Walking on water
Tus: a unique salt lake in Khakassia for non-swimmers 07/5/2013, 13:08
A nice holiday doesn't have to be associated with applying for visas and buying plane tickets. In some cases, the requirements are restricted to a full petrol tank and a few days off. As part of a continuing series on where to go in Siberia, Sib.fm's correspondent headed for the Republic of Khakassia to get acquainted with one of its most popular holiday destinations – Lake Tus.
Translated from the local Turkic language, "tus" means "salt", so it's an unsurprising name for one of the most salty lakes in not only Khakassia, but the whole of Russia. There's so much of it that it doesn't dissolve in the water and falls to the bottom as white sediment.
155 grams of salt are contained in one litre of water from Lake Tus
People come to the lake not only to relax, but also for therapeutic mud-baths in the unique silt. Tus is known as the "Siberian Dead Sea" – the lake really does resemble the popular Israeli tourist destination due to the almost identical composition of its waters. By the way, another similarity is that it isn't too easy to just have a quiet swim: the high density of the water will constantly push your body towards the surface.
You won't be able to get to the bottom and check whether it is covered with salt either. Instead, you can do what's expected of you in such a place: sit on the surface of the water and read a newspaper, posing for a photo.
More than a hundred salt lakes are located in Khakassia
Tus is 800km from Novosibirsk, 550 from Kemerovo, 380 from Krasnoyarsk and 200 from the regional capital, Abakan. To get here from Novosibirsk, Kemerovo or Tomsk, first take a long drive along the M-53 motorway towards Khakassia and Irkutsk. Then, after reaching Solyonoozyornoye (literally “salt lake”) village, turn left onto a well-worn road across the steppe. After a few kilometres of pot holes that any car will easily be able to get the better of, a view onto the flat, mirror-like water will open up in front of you.
Despite the fact that most Siberians don't exactly live around the corner from Tus, it's visited by thousands of people from all over the region in its peak season, which lasts from May to September. The air, water and even the mud there have healing properties.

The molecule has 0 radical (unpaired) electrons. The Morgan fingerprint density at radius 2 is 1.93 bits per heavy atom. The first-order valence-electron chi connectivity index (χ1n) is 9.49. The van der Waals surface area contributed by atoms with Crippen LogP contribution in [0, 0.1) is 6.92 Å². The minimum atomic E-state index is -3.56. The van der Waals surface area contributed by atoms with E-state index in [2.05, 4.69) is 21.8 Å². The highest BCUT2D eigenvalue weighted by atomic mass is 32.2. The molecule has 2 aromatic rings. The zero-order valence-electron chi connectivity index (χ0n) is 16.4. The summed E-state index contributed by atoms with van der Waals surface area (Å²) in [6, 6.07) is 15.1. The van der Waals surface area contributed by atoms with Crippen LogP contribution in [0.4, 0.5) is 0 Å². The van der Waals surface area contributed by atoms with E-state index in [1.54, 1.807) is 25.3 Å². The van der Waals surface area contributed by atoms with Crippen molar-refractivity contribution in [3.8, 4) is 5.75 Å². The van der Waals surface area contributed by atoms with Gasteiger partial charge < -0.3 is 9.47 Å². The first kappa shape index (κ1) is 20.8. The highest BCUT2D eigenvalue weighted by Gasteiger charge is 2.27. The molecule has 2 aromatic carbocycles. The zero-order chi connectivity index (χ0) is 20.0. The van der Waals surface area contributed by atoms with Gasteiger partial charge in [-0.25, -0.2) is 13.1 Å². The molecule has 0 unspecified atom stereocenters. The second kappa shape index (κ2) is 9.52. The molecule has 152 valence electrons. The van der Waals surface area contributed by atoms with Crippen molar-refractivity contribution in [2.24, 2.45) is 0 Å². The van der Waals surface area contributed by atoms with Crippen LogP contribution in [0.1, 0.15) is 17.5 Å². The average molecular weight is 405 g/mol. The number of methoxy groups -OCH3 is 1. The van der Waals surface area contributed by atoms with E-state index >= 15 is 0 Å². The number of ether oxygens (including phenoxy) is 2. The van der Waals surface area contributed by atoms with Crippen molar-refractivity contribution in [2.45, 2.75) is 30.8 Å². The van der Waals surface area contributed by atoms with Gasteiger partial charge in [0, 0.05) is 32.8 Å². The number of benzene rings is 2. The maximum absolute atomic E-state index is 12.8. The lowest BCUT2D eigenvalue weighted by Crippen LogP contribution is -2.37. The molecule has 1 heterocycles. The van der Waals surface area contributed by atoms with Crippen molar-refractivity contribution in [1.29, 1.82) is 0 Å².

"Walk around with exposed skin more often: let your body learn to 'breathe'. If possible, go barefoot. If you start to get cold, do any sort of physical activity before getting dressed, but don't overdo it," is the advice for guests posted on the window of the kiosk near the entrance to the beach.
People come to the lake to treat conditions of the heart, blood vessels, gastrointestinal tract and nervous system.
The lake's mud helps with painful joints and improves the metabolism, while bathing in salt water is recommended for young children to strengthen the body. A holiday at Lake Tus has a good effect on the skin, so the lake is very popular with girls, by the way.
Holidaymakers should be aware of a few things. First of all, stylish and expensive swimsuits will be absolutely out of place – they'll turn ugly and shabby after a few spells in the water. The same goes for other pieces of clothing. Holidaymakers told Sib.fm's correspondent some terrible stories, one of them about walking on the water in jeans. The jeans got wet and it was impossible to take them off when they dried: they were literally “stiff as a board”.
8 kilometres is the length of the lake's coastline, which it is possible to walk around in 2 hours
Secondly, it's important to remember that over-zealous self-treatment is harmful. Mud is a highly active treatment agent that should be treated with respect. Apply it only to localised areas of the skin that have already warmed up in the sun. Daubing yourself in it from head to toe is dangerous, especially for those with weak hearts. It's not worth being greedy and keeping a mud compress on for more than 10-15 minutes either, as it's possible to suffer burns.
The lake is situated in a valley between some hills, on one of which tourists make small, so-called "spirit houses" out of the flat, reddish stones that the steppe is literally peppered with. It's also possible to encounter dangerous snakes and ground squirrels, who gobble up tourists' food supplies.
From the road, Tus is surrounded by barbed wire: access costs about 150 roubles ($5) per day. A holiday resort with a sauna and all mod-cons is located near the lake, but most prefer to camp on the shore.
There's a free beach too, but it can only be reached on foot. In this case, cars are usually parked on a cliff above the lake. Some pitch their tents there too because of the beautiful view from the top. As for public facilities, you can find toilets around the whole perimeter and a paid-for shower.
It's easy to understand the importance of a shower. If you get out onto the shore and dry off without rinsing, the sting of the salt will be unbearable, even if your skin isn't cut or otherwise damaged. In addition to the shower, fresh water can be found in the small lake Kiprino, which isn't too far away.
The surface of the lake is covered with white foam, which from a distance looks like soap bubbles, but actually smells delicious, like the sea. The water in Tus is rather cloudy: this is because small, reddish brine shrimp live in it, although you shouldn't be afraid of them. They are completely harmless to humans and are a much-loved treat for aquarium fish.
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Feel free to take a souvenir jar of therapeutic mud with you on departure. It won't last for long though, even in the fridge, which can't be said for the persistent smell of hydrogen sulphide.